To Vote or Not to Vote?


Jessica Polito and Katelyn Macomber

On Tuesday, November 6th, multiple SWHS students voted for the very first time. While the A.P. Government students were in charge of staffing the polls, some of their peers came to cast their votes for our senator, congress representative, and governor among other things. Since 18 is the legal voting age, the small pool of student voters were seniors.

With the intense media coverage on the election, there was a distinct push for young adults to vote. Typically, voter turnout demographics have proven time and time again that older people are more likely to vote than young voters. The reasons for poor voter turnout in that age demographic can vary in reasons from simply forgetting to not believing in the system. At SWHS,  some students chose not to vote. For instance, senior Sammie Kasheta describes ¨It feels like my vote doesn’t make a difference and I’d rather not use my time for something that doesn’t benefit myself.¨ Clearly, students chose to not vote because they feel it won’t make a difference.

The teachers at SWHS often explain the importance of voting to their students. As Mr. D’Amato, a SWHS A.P. Government teacher says, “The country was founded on the idea that you have for the people, by the people, and of the people, and if not all the people are voting or having their voice heard, then obviously that’s not happening to the fullest extent.” One common phrase from people who don’t vote is that one person’s vote “doesn’t matter” or “doesn’t count.” “That’s certainly their opinion,” D’Amato states, “and the idea of not voting is certainly a way to express yourself, but at the same time if you’re going to be someone who says that your vote doesn’t count and then that person is also complaining about how the government is run or that it doesn’t support the views or needs of all the population, then the only way to go about doing that is to politically engage in some way.”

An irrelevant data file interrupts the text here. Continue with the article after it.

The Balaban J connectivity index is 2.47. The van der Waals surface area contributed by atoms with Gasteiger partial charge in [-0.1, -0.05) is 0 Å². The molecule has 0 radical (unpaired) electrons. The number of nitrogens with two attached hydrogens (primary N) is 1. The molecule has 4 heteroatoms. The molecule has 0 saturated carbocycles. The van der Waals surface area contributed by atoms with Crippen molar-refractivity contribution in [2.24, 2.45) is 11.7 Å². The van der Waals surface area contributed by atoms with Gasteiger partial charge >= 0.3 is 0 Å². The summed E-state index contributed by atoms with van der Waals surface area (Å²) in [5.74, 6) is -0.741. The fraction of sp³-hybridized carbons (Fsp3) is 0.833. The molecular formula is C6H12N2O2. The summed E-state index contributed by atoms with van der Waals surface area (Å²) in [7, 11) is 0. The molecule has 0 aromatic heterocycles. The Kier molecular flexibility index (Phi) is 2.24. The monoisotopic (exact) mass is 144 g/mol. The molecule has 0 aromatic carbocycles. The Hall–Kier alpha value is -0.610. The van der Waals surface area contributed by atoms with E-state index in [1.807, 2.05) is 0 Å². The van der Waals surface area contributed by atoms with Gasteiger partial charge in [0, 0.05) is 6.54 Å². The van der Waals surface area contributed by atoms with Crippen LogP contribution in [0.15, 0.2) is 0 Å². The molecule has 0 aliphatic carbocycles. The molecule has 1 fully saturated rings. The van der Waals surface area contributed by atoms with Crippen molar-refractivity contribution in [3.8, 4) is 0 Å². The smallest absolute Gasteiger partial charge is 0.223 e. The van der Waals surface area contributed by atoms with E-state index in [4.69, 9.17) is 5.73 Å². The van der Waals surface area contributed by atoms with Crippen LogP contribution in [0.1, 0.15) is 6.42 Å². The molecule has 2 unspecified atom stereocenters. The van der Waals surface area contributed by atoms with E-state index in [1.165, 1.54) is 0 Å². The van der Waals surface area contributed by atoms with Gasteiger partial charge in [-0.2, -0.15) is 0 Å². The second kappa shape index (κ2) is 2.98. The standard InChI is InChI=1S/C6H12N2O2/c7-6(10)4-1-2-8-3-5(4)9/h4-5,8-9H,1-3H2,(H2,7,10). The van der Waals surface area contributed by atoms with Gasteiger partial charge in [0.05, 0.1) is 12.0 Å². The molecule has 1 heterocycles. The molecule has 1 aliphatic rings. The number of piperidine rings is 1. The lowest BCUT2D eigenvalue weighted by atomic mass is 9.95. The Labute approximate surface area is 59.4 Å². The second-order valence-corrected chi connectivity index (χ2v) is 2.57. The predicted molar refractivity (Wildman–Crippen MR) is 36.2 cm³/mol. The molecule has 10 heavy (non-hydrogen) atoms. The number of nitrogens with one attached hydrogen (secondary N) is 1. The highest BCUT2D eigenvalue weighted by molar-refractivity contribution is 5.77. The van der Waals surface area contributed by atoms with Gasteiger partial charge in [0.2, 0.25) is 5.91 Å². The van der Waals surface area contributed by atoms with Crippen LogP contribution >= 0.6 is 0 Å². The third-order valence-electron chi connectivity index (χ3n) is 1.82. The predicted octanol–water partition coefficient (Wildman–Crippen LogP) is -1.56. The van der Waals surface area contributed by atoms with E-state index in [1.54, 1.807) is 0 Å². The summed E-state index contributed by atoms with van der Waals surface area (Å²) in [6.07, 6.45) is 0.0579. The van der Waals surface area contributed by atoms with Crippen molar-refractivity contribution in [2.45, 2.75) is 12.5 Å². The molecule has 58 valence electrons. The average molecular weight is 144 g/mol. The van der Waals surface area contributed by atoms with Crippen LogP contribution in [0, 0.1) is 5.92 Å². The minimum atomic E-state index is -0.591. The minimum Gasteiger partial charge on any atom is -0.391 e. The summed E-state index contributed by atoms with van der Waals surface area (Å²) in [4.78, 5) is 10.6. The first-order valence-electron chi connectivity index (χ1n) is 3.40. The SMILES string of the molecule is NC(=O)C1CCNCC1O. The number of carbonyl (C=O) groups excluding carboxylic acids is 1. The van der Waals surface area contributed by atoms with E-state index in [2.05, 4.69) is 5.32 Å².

One senior who does share that same passion for political action and involvement is Ethan Peplau. As an 18 year old senior, Peplau decided to vote for the first time because he felt “as if it is my chance to have a voice and make a change in my community and country as a whole.” He believes that people of all ages should vote in order to have varying opinions and thoughts on how the government should and does run. Peplau even agreed with D’Amato and thinks that people should consider voting before they “complain about how this country is run, as it’s their way of influencing it.”